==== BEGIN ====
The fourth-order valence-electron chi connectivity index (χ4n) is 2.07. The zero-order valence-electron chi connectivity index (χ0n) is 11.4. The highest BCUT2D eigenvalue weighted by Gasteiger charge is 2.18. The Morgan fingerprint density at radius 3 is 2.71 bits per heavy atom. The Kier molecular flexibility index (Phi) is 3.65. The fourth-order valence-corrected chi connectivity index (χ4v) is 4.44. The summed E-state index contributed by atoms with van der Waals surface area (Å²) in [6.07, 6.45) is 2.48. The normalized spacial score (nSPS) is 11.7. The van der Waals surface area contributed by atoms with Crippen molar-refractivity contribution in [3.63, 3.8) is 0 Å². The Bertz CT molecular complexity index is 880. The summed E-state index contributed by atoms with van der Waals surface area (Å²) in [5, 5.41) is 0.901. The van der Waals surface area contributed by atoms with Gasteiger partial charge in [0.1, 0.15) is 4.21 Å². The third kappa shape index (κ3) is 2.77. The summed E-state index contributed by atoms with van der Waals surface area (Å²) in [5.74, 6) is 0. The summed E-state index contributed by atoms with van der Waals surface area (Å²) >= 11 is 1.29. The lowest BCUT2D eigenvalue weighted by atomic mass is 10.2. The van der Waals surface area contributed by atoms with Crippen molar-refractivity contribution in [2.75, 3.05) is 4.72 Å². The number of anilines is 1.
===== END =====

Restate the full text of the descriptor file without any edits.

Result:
The fourth-order valence-electron chi connectivity index (χ4n) is 2.07. The zero-order valence-electron chi connectivity index (χ0n) is 11.4. The highest BCUT2D eigenvalue weighted by Gasteiger charge is 2.18. The Morgan fingerprint density at radius 3 is 2.71 bits per heavy atom. The Kier molecular flexibility index (Phi) is 3.65. The fourth-order valence-corrected chi connectivity index (χ4v) is 4.44. The summed E-state index contributed by atoms with van der Waals surface area (Å²) in [6.07, 6.45) is 2.48. The normalized spacial score (nSPS) is 11.7. The van der Waals surface area contributed by atoms with Crippen molar-refractivity contribution in [3.63, 3.8) is 0 Å². The Bertz CT molecular complexity index is 880. The summed E-state index contributed by atoms with van der Waals surface area (Å²) in [5, 5.41) is 0.901. The van der Waals surface area contributed by atoms with Gasteiger partial charge in [0.1, 0.15) is 4.21 Å². The third kappa shape index (κ3) is 2.77. The summed E-state index contributed by atoms with van der Waals surface area (Å²) in [5.74, 6) is 0. The summed E-state index contributed by atoms with van der Waals surface area (Å²) >= 11 is 1.29. The lowest BCUT2D eigenvalue weighted by atomic mass is 10.2. The van der Waals surface area contributed by atoms with Crippen molar-refractivity contribution in [2.75, 3.05) is 4.72 Å². The number of anilines is 1.